- An employee is subjected to a hazardous chemical in the course of employment through any route of entry (inhalation, ingestion, skin contact or absorption, etc.), and includes potential (e.g. accidental or possible) exposure.
- A chemical that falls into one of the following categories:
- The minimum temperature at which a liquid gives off a vapor in sufficient concentration to ignite in the presence of an ignition source.
- Foreseeable Emergency
- Any potential occurrence such as, but not limited to, equipment failure, rupture of containers, or failure of control equipment which could result in an uncontrolled release of a hazardous chemical into the workplace.
- Hazardous Chemical
- means any chemical which may present is a physical hazard or a health hazard if used improperly.
- Hazard Warning
- Any words, pictures, symbols, or combination thereof appearing on a label or other appropriate form of warning which convey the hazard(s) of the chemical(s) in the container(s).
- Health Hazard
- A chemical for which there is statistically significant evidence based on at least one study conducted in accordance with established scientific principles that acute or chronic health effects may occur in exposed employees. The term 'health hazard' includes chemicals which are carcinogens, toxic or highly toxic agents, reproductive toxins, irritants, corrosives, sensitizers, hepatotoxins, nephrotoxins, neurotoxins, agents which act on the hematopoietic system, and agents which damage the lungs, skin, eyes, or mucous membranes.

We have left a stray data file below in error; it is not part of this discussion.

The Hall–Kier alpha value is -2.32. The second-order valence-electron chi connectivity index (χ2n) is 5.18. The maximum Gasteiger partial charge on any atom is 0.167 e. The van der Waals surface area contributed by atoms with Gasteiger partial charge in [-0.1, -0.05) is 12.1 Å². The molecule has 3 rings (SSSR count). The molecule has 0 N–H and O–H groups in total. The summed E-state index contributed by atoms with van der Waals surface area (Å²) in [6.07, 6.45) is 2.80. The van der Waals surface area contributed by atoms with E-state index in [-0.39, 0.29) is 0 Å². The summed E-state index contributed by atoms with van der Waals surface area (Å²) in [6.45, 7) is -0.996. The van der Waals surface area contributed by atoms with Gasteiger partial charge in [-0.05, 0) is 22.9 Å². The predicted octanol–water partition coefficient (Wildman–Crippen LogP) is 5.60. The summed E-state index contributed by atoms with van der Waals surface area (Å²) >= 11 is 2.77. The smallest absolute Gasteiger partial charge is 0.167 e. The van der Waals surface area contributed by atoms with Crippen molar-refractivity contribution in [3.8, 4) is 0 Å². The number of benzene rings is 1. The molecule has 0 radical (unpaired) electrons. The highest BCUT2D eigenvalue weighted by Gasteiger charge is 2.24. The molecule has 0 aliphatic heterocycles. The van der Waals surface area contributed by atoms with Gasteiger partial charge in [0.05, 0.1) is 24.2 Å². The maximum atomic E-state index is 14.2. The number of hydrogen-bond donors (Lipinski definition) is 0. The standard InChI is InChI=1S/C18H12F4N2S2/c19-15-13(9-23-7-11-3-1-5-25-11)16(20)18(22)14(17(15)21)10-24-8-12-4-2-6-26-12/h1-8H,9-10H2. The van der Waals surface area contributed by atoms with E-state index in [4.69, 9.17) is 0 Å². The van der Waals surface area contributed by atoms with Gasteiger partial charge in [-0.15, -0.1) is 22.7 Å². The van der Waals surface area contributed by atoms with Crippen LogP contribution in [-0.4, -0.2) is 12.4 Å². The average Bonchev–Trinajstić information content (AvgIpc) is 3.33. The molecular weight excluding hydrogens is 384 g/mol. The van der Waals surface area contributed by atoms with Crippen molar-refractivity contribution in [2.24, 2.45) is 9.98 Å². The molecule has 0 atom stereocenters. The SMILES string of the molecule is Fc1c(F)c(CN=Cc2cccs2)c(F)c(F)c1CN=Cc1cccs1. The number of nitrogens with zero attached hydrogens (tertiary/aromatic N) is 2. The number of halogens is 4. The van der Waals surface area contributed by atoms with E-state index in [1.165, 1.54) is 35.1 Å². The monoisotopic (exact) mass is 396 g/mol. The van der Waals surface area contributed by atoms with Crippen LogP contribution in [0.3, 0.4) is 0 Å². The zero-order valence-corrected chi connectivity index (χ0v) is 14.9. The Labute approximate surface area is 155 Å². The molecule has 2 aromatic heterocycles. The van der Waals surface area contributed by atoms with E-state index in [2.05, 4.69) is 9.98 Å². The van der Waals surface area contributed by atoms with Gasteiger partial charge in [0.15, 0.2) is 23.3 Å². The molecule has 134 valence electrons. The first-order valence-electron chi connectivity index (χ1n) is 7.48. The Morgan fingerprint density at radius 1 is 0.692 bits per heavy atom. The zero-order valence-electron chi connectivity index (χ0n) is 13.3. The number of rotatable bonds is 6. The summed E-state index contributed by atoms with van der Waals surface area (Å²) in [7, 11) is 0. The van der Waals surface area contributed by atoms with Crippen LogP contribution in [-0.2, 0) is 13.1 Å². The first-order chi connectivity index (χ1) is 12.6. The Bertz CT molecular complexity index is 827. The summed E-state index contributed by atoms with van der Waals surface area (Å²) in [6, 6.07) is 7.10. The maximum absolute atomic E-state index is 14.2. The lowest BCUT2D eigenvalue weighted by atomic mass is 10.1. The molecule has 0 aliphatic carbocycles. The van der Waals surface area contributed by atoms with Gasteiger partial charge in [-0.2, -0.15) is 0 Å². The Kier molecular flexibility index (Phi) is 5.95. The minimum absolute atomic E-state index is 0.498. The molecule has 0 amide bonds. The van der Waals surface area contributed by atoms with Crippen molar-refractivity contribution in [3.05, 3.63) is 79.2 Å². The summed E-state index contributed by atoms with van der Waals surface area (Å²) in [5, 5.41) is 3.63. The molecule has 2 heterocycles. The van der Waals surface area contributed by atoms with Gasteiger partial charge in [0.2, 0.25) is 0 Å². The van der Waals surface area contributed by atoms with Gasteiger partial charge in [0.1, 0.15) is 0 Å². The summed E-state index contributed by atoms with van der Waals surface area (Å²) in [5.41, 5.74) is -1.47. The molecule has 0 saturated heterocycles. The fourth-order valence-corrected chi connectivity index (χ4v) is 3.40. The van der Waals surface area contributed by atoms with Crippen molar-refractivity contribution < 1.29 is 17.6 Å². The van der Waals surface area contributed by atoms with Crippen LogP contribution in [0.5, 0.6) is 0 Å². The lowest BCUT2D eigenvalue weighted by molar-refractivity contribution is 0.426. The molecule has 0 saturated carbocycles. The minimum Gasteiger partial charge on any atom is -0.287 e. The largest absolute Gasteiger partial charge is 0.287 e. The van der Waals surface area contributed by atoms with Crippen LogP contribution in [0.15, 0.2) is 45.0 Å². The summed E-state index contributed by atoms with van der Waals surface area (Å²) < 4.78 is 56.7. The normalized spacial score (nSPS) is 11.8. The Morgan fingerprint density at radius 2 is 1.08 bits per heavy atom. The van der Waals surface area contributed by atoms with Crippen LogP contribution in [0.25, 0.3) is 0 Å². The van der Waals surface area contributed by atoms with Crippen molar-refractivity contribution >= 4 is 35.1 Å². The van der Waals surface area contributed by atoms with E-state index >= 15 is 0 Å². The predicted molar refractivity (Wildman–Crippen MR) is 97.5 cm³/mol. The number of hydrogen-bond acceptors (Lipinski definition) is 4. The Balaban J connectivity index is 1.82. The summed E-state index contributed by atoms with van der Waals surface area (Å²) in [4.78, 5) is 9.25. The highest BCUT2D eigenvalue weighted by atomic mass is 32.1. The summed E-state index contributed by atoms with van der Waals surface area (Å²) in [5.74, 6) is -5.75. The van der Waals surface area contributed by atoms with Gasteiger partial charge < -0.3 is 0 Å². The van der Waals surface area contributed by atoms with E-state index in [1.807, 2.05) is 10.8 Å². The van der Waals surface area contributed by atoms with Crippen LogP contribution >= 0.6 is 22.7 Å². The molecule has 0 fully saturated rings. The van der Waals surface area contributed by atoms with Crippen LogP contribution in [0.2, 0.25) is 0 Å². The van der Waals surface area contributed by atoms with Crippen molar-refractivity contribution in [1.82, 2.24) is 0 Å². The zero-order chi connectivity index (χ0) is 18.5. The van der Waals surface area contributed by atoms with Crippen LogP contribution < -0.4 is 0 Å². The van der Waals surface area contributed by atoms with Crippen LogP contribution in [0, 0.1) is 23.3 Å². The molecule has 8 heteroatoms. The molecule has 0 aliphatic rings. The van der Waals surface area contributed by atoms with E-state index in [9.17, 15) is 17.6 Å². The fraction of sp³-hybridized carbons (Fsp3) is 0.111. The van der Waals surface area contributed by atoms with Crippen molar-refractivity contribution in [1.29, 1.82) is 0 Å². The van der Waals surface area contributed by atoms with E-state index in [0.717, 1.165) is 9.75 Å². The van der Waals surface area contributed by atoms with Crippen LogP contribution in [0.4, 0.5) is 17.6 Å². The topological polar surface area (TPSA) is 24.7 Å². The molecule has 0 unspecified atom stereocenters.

- Immediate Use
- The hazardous chemical will be under the control of and used only by the person who transfers it from a labeled container and only within the work shift in which it is transferred.
- Any written, printed, or graphic material, displayed on or affixed to containers of hazardous chemicals.
- Material Safety Data Sheet (MSDS)
- Written or printed material concerning a hazardous chemical which is prepared in accordance with OSHA specifications.
- Any combination of two or more chemicals if the combination is not, in whole or in part, the result of a chemical reaction.
- Organic Peroxide
- An organic compound that contains the bivalent oxygen to oxygen structure with organic subtituents on one or both ends.